Sports Medicine Physicians Natchez MS

Local resource for sports medicine physicians in Natchez. Includes detailed information on local businesses that provide access to physical therapy and sports health, as well as advice and content on injury prevention and recovery.

John Carl Passman
(601) 442-9654
46 Sgt Prentiss Dr
Natchez, MS
Specialty
Orthopedic Surgery, Sports Medicine

Data Provided By:
John H Fairbanks
(318) 336-2212
107 Front St
Vidalia, LA
Specialty
Orthopedic Surgery, Sports Medicine

Data Provided By:
Cross Creek Physical Therapy
(662) 872-0931
7501 Goodman Rd
Olive Branch, MS
Hours
Monday 7:00 AM - 6:00 PM
Tuesday 7:00 AM - 6:00 PM
Wednesday 7:00 AM - 6:00 PM
Thursday 7:00 AM - 6:00 PM
Friday 7:00 AM - 6:00 PM
Saturday Closed
Sunday Closed
Services
Lymphedema Program, Orthopedic Care, Physical Therapists, Sports Medicine, TMJ Dysfunction Program, Women's Health, Workers Comp/Rehabilitation

Dr.Yvette Folse
(601) 554-7400
3688 Veterans Memorial Dr #200
Hattiesburg, MS
Gender
F
Education
Medical School: La State Univ Sch Of Med In New Orleans
Year of Graduation: 1996
Speciality
Sports Medicine
General Information
Accepting New Patients: Yes
RateMD Rating
5.0, out of 5 based on 1, reviews.

Data Provided By:
Byron Jeffcoat
(601) 684-4613
300 Rawls Dr
Mccomb, MS
Specialty
Sports Medicine

Data Provided By:
Robert Brian Haimson
(601) 442-9654
46 Sgt Prentiss Dr
Natchez, MS
Specialty
Sports Medicine

Data Provided By:
Kinetix Physical Therapy
(662) 598-1914
7065 Airways Blvd., Suite 110
Southaven, MS
Hours
Monday 8:00 AM - 5:00 PM
Tuesday 8:00 AM - 5:00 PM
Wednesday 8:00 AM - 5:00 PM
Thursday 8:00 AM - 5:00 PM
Friday 8:00 AM - 5:00 PM
Saturday Closed
Sunday Closed
Services
Orthopedic Care, Physical Therapists, Sports Medicine, TMJ Dysfunction Program, Workers Comp/Rehabilitation

GT Physical Therapy
(662) 736-8958
501 E Main St
Louisville, MS
Hours
Monday 8:00 AM - 5:00 PM
Tuesday 7:00 AM - 5:00 PM
Wednesday 8:00 AM - 5:00 PM
Thursday 7:00 AM - 5:00 PM
Friday 7:00 AM - 12:00 PM
Saturday 24 Hours
Sunday 24 Hours
Services
Orthopedic Care, Physical Therapists, Sports Medicine, Workers Comp/Rehabilitation

Douglas W Rouse
(601) 554-7400
3688 Veterans Memorial Dr
Hattiesburg, MS
Specialty
Sports Medicine

Data Provided By:
Robert Keith Collins, MD
(662) 325-2431
PO Box 6338
Mississippi State, MS
Specialties
Family Practice, Sports Medicine-Family Practice
Gender
Male
Education
Medical School: Univ Of Ms Sch Of Med, Jackson Ms 39216
Graduation Year: 1974
Hospital
Hospital: Oktibbeha County Hospital, Starkville, Ms
Group Practice: Longest Student Health Ctr

Data Provided By:
Data Provided By:

How to Use Ice in the Treatment of Sports Injuries

By Nadine Currie Jackson
 

Using a cup for icing and injured ankle

A cup of frozen water makes ice massage easy.
Photo: Nadine Currie Jackson

 

Tell an injured skater to try icing, and you're liable to get the cold shoulder. "I don't like to ice," they often say. "It's cold and uncomfortable."

True enough. But it's also one of the best ways to treat many common sports injuries. Cold therapy (also known as cryotherapy) reduces inflammation and pain and can speed up the healing process. On top of that, it's easy and cheap.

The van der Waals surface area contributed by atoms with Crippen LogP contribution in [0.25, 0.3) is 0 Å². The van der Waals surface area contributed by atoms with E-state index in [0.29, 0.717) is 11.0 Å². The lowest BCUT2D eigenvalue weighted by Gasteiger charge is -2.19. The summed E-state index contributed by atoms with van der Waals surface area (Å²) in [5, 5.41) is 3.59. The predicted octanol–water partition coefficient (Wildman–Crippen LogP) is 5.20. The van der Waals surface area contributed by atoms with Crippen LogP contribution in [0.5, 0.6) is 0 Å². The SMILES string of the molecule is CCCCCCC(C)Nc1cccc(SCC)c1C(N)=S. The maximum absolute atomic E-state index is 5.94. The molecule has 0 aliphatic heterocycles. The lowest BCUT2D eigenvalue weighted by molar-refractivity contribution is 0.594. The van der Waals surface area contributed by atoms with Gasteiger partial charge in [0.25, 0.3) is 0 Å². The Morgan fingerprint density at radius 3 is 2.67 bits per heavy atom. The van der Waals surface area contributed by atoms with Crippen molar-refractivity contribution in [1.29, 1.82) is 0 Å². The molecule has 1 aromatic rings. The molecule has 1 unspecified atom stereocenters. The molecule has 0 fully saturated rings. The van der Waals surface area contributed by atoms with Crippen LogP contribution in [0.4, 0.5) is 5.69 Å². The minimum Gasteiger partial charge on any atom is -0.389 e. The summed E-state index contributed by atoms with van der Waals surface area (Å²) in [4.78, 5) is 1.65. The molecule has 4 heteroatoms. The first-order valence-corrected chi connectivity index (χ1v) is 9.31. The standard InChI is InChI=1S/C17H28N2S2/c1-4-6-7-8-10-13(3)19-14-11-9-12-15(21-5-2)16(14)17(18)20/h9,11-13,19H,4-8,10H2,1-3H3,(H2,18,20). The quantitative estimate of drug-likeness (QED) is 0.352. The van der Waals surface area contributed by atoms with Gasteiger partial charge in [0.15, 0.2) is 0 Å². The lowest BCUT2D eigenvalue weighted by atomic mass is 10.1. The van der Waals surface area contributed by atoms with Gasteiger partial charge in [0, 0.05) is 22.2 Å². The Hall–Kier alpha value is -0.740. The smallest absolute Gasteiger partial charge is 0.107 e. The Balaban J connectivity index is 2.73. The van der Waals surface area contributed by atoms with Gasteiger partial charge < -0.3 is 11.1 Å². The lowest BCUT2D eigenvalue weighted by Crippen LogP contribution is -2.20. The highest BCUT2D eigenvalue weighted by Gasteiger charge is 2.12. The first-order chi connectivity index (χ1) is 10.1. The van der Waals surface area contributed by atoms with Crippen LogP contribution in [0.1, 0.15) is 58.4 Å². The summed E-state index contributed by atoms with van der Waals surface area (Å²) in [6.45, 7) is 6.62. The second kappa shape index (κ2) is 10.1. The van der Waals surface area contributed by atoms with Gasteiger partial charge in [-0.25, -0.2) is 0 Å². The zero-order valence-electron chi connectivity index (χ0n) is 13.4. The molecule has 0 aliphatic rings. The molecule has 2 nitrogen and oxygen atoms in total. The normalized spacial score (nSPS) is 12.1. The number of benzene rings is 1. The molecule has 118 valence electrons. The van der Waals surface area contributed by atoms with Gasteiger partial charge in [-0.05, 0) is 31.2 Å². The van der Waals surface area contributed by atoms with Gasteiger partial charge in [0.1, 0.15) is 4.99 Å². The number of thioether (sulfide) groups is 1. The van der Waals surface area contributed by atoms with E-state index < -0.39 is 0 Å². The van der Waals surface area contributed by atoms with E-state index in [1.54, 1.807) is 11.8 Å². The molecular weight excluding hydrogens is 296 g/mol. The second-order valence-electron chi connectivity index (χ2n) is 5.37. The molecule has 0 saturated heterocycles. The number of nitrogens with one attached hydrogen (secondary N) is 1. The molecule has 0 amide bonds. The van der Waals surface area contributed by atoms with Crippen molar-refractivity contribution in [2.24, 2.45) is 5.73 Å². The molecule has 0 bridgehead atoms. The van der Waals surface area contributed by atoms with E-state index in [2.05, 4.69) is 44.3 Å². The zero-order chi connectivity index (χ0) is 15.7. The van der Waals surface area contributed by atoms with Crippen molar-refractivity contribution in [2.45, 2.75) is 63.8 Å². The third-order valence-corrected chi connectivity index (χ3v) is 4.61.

When To Ice

Icing is effective in the treatment of both acute and chronic soft-tissue injuries, including bruises, sprains and pulled (or just sore) muscles. In fact, it's good for just about any injury that involves inflammation.

Signs of inflammation include redness, pain and warmth. But these are also symptoms of infection. So if you have these symptoms and haven't experienced some kind of trauma, consult a doctor immediately.

How to ice...

Click here to read the rest of this article from Inline Planet

The Skating Hangover

By Nadine Currie Jackson
 

Getting a massage

One good way to treat Delayed Onset Muscle Soreness is with massage.

After a hard skate do you sometimes feel like the Tin Man from the Wizard of Oz? Hardly able to move? Your muscles tight and screaming? You've got a skating hangover — also known as Delayed Muscle Onset Soreness, or DOMS.

What's going on?

When you push yourself hard in anything physical, the exertion rips microscopic tears in the muscles involved. This typically happens when you start a new exercise routine or push your muscles beyond what they are used to. The result is pain, usually low-grade, dull and achy, which temporarily limits your range of motion and may cause weakness.

What to do about DOMS?

This part is easy. Simply give your muscles enough time to heal and rebuild. Full recovery usually takes 24 to 48 hours. But in my experience, the healthier the person, the quicker they recover.

What you eat after your workout ( post-workout nutrition )...

Click here to read the rest of this article from Inline Planet

When Can I Start Skating Again After a Knee Injury

July 8, 2009

How Do I Recover From a Knee Injury?

QHello, Bill: Years ago, I hurt my left knee skiing. The doctor told me to work it off. So I continued using it, though I could feel that it wasn't quite right. Finally last June, something popped in my knee, causing intense pain. I got an MRI and was given two choices: live with it or have it repaired arthroscopically. I tried living with it, but every time I pushed hard while skating, it would ache for a week. So I decided to have it "scoped." My question is how long will I have to recuperate before I can safely return to skating? Thank you, Norm, British Columbia

Hi, Norm: First off, take the advice of qualified medical people, preferably with specialties in sports medicine. These days, there are sports-medicine specialists all over the world.

We are lucky in Switzerland. W...

Click here to read the rest of this article from Inline Planet